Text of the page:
In our opinion, these regulations may not ease the pain of telecom consumers unless telecom service providers (TSPs) take initiative/act on their own to identify and eliminate UCC, which technologically, is not impossible. Ideally, it should be every TSP’s responsibility to ensure that no UCCs are received by a subscriber. In fact, complaints should be an additional support to service providers. To this end, default registration under UCC when a connection is issued by a TSP is one option. All connections must be registered unless changed, that is, instead of an “opt out” process it should be an “opt in” process. Second, TSPs have to ensure that registered tele-callers adhere to the Code(s) of Practice through periodic audits; they must monitor any bulk calling/messaging by un-registered entities on their network, and monitor rogue tele-callers who do not register but keep changing their numbers.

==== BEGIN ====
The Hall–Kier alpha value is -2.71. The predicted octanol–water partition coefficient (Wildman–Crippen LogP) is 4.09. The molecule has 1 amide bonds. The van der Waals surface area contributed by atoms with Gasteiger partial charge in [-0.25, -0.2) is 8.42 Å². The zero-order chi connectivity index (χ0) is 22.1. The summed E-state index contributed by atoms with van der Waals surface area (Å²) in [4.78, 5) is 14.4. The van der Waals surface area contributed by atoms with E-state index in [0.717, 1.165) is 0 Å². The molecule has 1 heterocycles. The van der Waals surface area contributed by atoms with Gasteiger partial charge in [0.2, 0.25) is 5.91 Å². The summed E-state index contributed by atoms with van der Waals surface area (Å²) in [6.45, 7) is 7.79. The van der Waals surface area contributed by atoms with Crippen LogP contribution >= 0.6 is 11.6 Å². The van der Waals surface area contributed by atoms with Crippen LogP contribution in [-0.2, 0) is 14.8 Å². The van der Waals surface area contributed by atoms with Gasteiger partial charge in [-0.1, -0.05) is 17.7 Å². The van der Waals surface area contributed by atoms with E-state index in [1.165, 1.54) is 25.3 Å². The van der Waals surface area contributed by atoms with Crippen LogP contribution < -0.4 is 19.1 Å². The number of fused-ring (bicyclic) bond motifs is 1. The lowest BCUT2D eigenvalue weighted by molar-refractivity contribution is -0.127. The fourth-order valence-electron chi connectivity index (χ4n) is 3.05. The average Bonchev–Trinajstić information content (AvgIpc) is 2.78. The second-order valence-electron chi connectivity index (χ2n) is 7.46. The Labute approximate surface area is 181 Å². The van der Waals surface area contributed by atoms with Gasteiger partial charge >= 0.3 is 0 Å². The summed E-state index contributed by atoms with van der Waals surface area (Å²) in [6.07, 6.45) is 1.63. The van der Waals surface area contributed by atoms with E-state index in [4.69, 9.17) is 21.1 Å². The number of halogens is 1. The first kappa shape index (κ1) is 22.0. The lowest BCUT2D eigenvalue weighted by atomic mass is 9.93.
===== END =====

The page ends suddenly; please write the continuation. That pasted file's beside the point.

Complaint registration is still a tedious process. The industry should explore the possibility of using the same blockchain technology to create an identity stamp for each message, which can then be used for complaints as well as monitoring. Action must be taken based on the analysis of data through call data records. The industry should look at ways to technologically identify bulk SMSs/auto callers. Seven days for registration to be effective is too long. The industry should also look at a mechanism to compensate the harassed consumer by applying the “beneficiary pays” principle. The industry should explore ways in which UCC SMS can be identified as spam like emails.
“These regulations may not ease the pain of telecom consumers unless telecom service providers take initiatives to identify and eliminate UCC.” Hemant Upadhyay
Dr Mahesh Uppal